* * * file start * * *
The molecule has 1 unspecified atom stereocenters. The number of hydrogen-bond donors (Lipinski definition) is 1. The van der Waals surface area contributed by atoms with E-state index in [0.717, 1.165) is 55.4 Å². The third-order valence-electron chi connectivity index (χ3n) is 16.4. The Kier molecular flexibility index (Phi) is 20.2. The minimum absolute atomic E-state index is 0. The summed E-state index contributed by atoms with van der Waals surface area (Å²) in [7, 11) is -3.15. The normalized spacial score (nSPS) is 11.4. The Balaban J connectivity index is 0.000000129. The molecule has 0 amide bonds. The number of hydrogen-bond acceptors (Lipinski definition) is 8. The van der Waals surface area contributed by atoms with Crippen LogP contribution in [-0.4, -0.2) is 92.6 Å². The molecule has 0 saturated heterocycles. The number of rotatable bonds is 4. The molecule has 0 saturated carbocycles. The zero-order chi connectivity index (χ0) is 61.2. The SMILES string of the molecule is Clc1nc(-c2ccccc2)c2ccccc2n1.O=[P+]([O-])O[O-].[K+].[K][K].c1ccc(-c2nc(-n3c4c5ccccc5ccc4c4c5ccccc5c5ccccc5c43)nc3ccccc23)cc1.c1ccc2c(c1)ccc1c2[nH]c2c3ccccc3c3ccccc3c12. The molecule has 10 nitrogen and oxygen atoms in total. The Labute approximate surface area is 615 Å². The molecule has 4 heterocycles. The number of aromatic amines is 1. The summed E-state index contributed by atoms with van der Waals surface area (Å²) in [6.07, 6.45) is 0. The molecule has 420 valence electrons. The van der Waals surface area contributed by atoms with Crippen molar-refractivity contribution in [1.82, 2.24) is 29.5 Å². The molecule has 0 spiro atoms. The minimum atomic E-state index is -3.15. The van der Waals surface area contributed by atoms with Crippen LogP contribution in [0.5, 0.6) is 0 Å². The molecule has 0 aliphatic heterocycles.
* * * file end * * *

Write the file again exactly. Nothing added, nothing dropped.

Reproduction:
The molecule has 1 unspecified atom stereocenters. The number of hydrogen-bond donors (Lipinski definition) is 1. The van der Waals surface area contributed by atoms with E-state index in [0.717, 1.165) is 55.4 Å². The third-order valence-electron chi connectivity index (χ3n) is 16.4. The Kier molecular flexibility index (Phi) is 20.2. The minimum absolute atomic E-state index is 0. The summed E-state index contributed by atoms with van der Waals surface area (Å²) in [7, 11) is -3.15. The normalized spacial score (nSPS) is 11.4. The Balaban J connectivity index is 0.000000129. The molecule has 0 amide bonds. The number of hydrogen-bond acceptors (Lipinski definition) is 8. The van der Waals surface area contributed by atoms with Crippen LogP contribution in [-0.4, -0.2) is 92.6 Å². The molecule has 0 saturated heterocycles. The number of rotatable bonds is 4. The molecule has 0 saturated carbocycles. The zero-order chi connectivity index (χ0) is 61.2. The SMILES string of the molecule is Clc1nc(-c2ccccc2)c2ccccc2n1.O=[P+]([O-])O[O-].[K+].[K][K].c1ccc(-c2nc(-n3c4c5ccccc5ccc4c4c5ccccc5c5ccccc5c43)nc3ccccc23)cc1.c1ccc2c(c1)ccc1c2[nH]c2c3ccccc3c3ccccc3c12. The molecule has 10 nitrogen and oxygen atoms in total. The Labute approximate surface area is 615 Å². The molecule has 4 heterocycles. The number of aromatic amines is 1. The summed E-state index contributed by atoms with van der Waals surface area (Å²) in [6.07, 6.45) is 0. The molecule has 420 valence electrons. The van der Waals surface area contributed by atoms with Crippen molar-refractivity contribution in [1.82, 2.24) is 29.5 Å². The molecule has 0 spiro atoms. The minimum atomic E-state index is -3.15. The van der Waals surface area contributed by atoms with Crippen LogP contribution in [0.5, 0.6) is 0 Å². The molecule has 0 aliphatic heterocycles.